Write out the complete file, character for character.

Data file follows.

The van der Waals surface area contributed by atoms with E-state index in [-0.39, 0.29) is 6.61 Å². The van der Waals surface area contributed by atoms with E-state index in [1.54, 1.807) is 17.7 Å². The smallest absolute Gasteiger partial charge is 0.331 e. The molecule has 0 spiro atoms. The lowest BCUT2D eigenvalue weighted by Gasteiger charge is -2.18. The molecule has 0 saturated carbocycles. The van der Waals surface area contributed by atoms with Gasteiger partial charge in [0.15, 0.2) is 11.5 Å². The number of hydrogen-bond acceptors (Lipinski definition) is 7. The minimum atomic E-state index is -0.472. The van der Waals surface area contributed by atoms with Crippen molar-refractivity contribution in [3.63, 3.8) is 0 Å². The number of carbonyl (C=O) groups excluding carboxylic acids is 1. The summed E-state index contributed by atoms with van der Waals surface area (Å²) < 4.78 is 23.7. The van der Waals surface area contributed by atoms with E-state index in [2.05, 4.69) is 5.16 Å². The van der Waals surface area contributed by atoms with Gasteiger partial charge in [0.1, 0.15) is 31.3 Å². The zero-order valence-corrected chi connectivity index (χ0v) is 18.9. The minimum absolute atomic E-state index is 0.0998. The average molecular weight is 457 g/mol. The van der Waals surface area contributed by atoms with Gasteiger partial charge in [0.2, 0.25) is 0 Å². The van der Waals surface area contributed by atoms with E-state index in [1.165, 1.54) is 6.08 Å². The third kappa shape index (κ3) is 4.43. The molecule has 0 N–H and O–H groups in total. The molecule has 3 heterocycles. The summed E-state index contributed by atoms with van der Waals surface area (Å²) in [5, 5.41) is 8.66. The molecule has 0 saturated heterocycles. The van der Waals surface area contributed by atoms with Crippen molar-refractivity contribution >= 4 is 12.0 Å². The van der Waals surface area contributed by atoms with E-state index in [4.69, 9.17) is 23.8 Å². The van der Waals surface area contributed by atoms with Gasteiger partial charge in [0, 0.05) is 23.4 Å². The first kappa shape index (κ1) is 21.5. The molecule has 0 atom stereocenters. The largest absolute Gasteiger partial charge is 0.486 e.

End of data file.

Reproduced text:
The van der Waals surface area contributed by atoms with E-state index in [-0.39, 0.29) is 6.61 Å². The van der Waals surface area contributed by atoms with E-state index in [1.54, 1.807) is 17.7 Å². The smallest absolute Gasteiger partial charge is 0.331 e. The molecule has 0 spiro atoms. The lowest BCUT2D eigenvalue weighted by Gasteiger charge is -2.18. The molecule has 0 saturated carbocycles. The van der Waals surface area contributed by atoms with Gasteiger partial charge in [0.15, 0.2) is 11.5 Å². The number of hydrogen-bond acceptors (Lipinski definition) is 7. The minimum atomic E-state index is -0.472. The van der Waals surface area contributed by atoms with Crippen molar-refractivity contribution in [3.63, 3.8) is 0 Å². The number of carbonyl (C=O) groups excluding carboxylic acids is 1. The summed E-state index contributed by atoms with van der Waals surface area (Å²) < 4.78 is 23.7. The van der Waals surface area contributed by atoms with E-state index in [2.05, 4.69) is 5.16 Å². The van der Waals surface area contributed by atoms with Gasteiger partial charge in [0.1, 0.15) is 31.3 Å². The zero-order valence-corrected chi connectivity index (χ0v) is 18.9. The minimum absolute atomic E-state index is 0.0998. The average molecular weight is 457 g/mol. The van der Waals surface area contributed by atoms with Gasteiger partial charge in [0.2, 0.25) is 0 Å². The van der Waals surface area contributed by atoms with E-state index in [1.165, 1.54) is 6.08 Å². The third kappa shape index (κ3) is 4.43. The molecule has 0 N–H and O–H groups in total. The molecule has 3 heterocycles. The summed E-state index contributed by atoms with van der Waals surface area (Å²) in [5, 5.41) is 8.66. The molecule has 0 saturated heterocycles. The van der Waals surface area contributed by atoms with Crippen molar-refractivity contribution >= 4 is 12.0 Å². The van der Waals surface area contributed by atoms with E-state index in [4.69, 9.17) is 23.8 Å². The van der Waals surface area contributed by atoms with Gasteiger partial charge in [0, 0.05) is 23.4 Å². The first kappa shape index (κ1) is 21.5. The molecule has 0 atom stereocenters. The largest absolute Gasteiger partial charge is 0.486 e.